In the United States, an estimated one-third of HIV/AIDS cases are related to injecting drug use. Substance abuse is directly tied to the increase in HIV/AIDS among women. Women are primarily infected with HIV through injecting drugs (48 percent) or heterosexual transmission from an infected partner, who is often himself a drug user (54 percent).
Research has shown over and over again that drug use, injected or otherwise, can affect decision-making, especially about engaging in unsafe sex, which in turn promotes the spread of AIDS. A research study conducted by The National Center on Addiction and Substance Abuse revealed that of the 15- to 24-year-olds surveyed:
50 percent say "people their age" mix alcohol or drugs and sex "a lot."
73 percent believe that their peers often don't use condoms when alcohol and drugs are in the picture.
37 percent want more information about how alcohol or drugs might affect their decisions about having sex.
Amend introduction to call to action as follows:
The United Methodist Church urges: Recommendations:
In response to the HIV/AIDS crisis in the world, The United Methodist Church commits itself to a holistic approach of awareness, education, prevention, treatment, community organizing and public advocacy. Out of our love and concern for our brothers, sisters and children in our local and global communities, the following actions are strongly recommended.
Amend Section A, on local congregations, revising point four and adding new action points 6, 7, 8 and 9, as follows:
A. Local congregations worldwide to:
4. advocate for increased levels of funding for HIV/AIDS. In the United States, persons should contact their U.S. Congresspersons and urge adequate funding for the Global Fund for AIDS, Tuberculosis, and Malaria as well as the United States' bilateral initiatives on AIDS. Additionally, funding for the United Nations Population Fund (UNFPA) must be guaranteed from the United States each year. UNFPA works diligently to provide resources for reproductive health of women and girls as well as HIV/AIDS prevention;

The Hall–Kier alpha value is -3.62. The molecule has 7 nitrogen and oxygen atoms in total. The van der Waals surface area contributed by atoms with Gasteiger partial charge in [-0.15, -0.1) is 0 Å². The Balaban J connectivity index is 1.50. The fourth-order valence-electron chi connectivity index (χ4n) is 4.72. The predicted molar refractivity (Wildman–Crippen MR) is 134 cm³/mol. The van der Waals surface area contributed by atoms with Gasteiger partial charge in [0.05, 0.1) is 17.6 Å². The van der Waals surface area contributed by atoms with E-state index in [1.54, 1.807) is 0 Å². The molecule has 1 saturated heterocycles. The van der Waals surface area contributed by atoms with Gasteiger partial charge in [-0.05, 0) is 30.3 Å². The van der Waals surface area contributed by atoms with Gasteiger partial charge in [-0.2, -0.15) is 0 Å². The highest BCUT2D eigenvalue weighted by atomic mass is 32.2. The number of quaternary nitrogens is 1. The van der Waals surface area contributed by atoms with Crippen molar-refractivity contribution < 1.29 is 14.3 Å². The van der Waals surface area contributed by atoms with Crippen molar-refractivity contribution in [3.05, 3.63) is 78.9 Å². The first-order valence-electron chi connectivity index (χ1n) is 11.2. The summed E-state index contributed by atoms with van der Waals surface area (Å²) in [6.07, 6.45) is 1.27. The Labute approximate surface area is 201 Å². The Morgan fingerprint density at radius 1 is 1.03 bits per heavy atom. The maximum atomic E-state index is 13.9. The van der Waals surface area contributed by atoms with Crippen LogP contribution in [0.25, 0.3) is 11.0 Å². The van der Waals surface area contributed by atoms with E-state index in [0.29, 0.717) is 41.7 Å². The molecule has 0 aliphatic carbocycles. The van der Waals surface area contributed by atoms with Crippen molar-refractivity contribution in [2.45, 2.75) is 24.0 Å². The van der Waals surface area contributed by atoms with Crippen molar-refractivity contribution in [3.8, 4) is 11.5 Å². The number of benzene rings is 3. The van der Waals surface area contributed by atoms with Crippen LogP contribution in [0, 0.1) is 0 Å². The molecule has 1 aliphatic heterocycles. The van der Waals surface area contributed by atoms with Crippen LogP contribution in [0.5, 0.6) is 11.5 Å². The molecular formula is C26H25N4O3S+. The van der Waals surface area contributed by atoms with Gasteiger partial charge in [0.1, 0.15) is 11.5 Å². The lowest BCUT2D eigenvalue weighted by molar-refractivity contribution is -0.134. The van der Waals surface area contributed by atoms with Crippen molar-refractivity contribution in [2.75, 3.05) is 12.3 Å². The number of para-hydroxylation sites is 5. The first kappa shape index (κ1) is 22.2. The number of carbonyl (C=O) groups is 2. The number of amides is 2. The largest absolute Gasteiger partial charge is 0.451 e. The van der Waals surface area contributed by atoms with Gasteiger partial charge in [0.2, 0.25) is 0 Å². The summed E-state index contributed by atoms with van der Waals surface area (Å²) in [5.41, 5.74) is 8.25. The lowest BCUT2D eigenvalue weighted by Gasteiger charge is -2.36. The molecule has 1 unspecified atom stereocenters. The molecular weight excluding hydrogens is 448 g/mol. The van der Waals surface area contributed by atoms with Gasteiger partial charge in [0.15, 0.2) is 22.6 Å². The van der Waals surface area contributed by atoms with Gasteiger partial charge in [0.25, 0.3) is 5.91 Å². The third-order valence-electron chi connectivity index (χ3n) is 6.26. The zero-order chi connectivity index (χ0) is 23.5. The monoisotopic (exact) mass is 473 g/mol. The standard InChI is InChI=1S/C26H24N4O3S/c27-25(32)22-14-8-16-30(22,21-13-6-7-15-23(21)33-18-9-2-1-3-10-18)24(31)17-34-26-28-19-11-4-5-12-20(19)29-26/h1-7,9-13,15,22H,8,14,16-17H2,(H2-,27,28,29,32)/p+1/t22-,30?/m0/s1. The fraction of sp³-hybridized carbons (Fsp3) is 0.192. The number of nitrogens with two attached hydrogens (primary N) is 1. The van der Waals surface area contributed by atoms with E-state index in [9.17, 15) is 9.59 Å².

5. observe World AIDS Day on or around December 1 each year. Materials for World AIDS Day are available from the Web sites of UNAIDS (http:/www.unaids.org), the General Board of Global Ministries (http:/gbgm-umc.org/health/), and the General Board of Church and Society (http:/www.umc-gbcs.org).
6. include problems of alcohol, drug abuse and unsafe sex and the value of abstinence as part of Christian education;
7. provide support, comfort and care to those afflicted with alcohol-related problems, drug addiction and HIV/AIDS within their given mandate;
8. make available creative programs and activities for school children, youth and young adults that keep them away from alcohol and drug abuse; and
9. promote and make available peer education models based on empowerment and self-determination.
Amend Section B, on general program agencies, inserting new action points 9 and 10, as follows:
B. General program agencies to:
8. support programs that focus on the enhancement of women through economic justice and education as well as programs that provide comprehensive reproductive health services, family planning, and HIV/AIDS prevention information.
9. work cooperatively with the Office of the Special Program on Substance Abuse and Related Violence (SPSARV) of the General Board of Global Ministries on issues related to drugs and AIDS;
10. urge the Federal Government to improve interagency cooperation and coordination to fight the double scourge of drugs and AIDS. (General Board of Church & Society and General Board of Global Ministries).
Amend Section C, on Annual Conferences, deleting point four:
C. Annual Conferences to:
4. support denominational global AIDS programs by encouraging congregations to prepare Healthy Homes Healthy Families Kits (http://gbgm-umc.org/health/hfk/) and contribute to Advance Specials such as Global HIV/AIDS Program Development #982345-7, Home-Based Care: Caring for HIV/AIDS Orphans #199545-2, AIDS Orphans Trust #982842-6. 2 [footnote]